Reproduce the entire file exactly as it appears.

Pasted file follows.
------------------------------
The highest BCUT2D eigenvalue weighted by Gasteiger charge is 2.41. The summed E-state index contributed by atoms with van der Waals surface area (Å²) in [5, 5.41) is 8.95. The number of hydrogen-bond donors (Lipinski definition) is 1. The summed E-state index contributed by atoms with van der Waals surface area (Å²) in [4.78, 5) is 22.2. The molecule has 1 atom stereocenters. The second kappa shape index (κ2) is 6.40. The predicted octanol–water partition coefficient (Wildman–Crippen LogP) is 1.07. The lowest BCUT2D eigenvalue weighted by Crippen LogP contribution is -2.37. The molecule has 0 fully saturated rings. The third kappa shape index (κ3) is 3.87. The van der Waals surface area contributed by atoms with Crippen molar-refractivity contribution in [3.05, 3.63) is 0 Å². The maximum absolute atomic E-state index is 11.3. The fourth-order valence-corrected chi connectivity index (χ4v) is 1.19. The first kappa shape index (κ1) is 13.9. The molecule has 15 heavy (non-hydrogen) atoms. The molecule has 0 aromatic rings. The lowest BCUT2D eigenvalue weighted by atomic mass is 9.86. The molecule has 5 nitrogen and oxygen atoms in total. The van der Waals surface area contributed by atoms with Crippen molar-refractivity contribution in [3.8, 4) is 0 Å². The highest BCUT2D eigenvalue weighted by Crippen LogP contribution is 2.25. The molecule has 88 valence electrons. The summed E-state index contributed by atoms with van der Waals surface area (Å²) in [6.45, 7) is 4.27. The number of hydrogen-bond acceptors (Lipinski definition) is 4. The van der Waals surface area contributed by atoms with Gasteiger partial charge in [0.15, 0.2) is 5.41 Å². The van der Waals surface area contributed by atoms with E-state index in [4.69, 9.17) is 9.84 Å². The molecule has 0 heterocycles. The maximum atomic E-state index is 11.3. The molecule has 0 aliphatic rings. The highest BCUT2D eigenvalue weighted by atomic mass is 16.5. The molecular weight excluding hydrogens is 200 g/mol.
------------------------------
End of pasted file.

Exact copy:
The highest BCUT2D eigenvalue weighted by Gasteiger charge is 2.41. The summed E-state index contributed by atoms with van der Waals surface area (Å²) in [5, 5.41) is 8.95. The number of hydrogen-bond donors (Lipinski definition) is 1. The summed E-state index contributed by atoms with van der Waals surface area (Å²) in [4.78, 5) is 22.2. The molecule has 1 atom stereocenters. The second kappa shape index (κ2) is 6.40. The predicted octanol–water partition coefficient (Wildman–Crippen LogP) is 1.07. The lowest BCUT2D eigenvalue weighted by Crippen LogP contribution is -2.37. The molecule has 0 fully saturated rings. The third kappa shape index (κ3) is 3.87. The van der Waals surface area contributed by atoms with Crippen molar-refractivity contribution in [3.05, 3.63) is 0 Å². The maximum absolute atomic E-state index is 11.3. The fourth-order valence-corrected chi connectivity index (χ4v) is 1.19. The first kappa shape index (κ1) is 13.9. The molecule has 15 heavy (non-hydrogen) atoms. The molecule has 0 aromatic rings. The lowest BCUT2D eigenvalue weighted by atomic mass is 9.86. The molecule has 5 nitrogen and oxygen atoms in total. The van der Waals surface area contributed by atoms with Crippen molar-refractivity contribution in [3.8, 4) is 0 Å². The highest BCUT2D eigenvalue weighted by Crippen LogP contribution is 2.25. The molecule has 88 valence electrons. The summed E-state index contributed by atoms with van der Waals surface area (Å²) in [6.45, 7) is 4.27. The number of hydrogen-bond acceptors (Lipinski definition) is 4. The van der Waals surface area contributed by atoms with Gasteiger partial charge in [0.15, 0.2) is 5.41 Å². The van der Waals surface area contributed by atoms with E-state index in [4.69, 9.17) is 9.84 Å². The molecule has 0 heterocycles. The maximum atomic E-state index is 11.3. The molecule has 0 aliphatic rings. The highest BCUT2D eigenvalue weighted by atomic mass is 16.5. The molecular weight excluding hydrogens is 200 g/mol.